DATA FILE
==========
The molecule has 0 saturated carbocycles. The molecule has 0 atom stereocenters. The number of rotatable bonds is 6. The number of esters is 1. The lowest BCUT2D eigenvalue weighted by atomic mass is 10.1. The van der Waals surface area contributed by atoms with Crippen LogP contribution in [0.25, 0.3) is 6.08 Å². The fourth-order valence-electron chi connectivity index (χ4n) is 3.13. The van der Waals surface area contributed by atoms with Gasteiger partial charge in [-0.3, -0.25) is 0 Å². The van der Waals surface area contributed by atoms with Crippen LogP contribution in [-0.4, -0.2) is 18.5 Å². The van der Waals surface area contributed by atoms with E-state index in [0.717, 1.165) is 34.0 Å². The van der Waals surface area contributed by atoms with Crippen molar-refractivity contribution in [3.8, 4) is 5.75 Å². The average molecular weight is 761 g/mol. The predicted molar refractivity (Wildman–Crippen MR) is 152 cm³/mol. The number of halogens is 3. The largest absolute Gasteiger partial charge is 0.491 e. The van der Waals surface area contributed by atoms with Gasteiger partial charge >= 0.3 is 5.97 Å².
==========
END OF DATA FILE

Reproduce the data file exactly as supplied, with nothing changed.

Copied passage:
The molecule has 0 saturated carbocycles. The molecule has 0 atom stereocenters. The number of rotatable bonds is 6. The number of esters is 1. The lowest BCUT2D eigenvalue weighted by atomic mass is 10.1. The van der Waals surface area contributed by atoms with Crippen LogP contribution in [0.25, 0.3) is 6.08 Å². The fourth-order valence-electron chi connectivity index (χ4n) is 3.13. The van der Waals surface area contributed by atoms with Gasteiger partial charge in [-0.3, -0.25) is 0 Å². The van der Waals surface area contributed by atoms with Crippen LogP contribution in [-0.4, -0.2) is 18.5 Å². The van der Waals surface area contributed by atoms with E-state index in [0.717, 1.165) is 34.0 Å². The van der Waals surface area contributed by atoms with Crippen molar-refractivity contribution in [3.8, 4) is 5.75 Å². The average molecular weight is 761 g/mol. The predicted molar refractivity (Wildman–Crippen MR) is 152 cm³/mol. The number of halogens is 3. The largest absolute Gasteiger partial charge is 0.491 e. The van der Waals surface area contributed by atoms with Gasteiger partial charge >= 0.3 is 5.97 Å².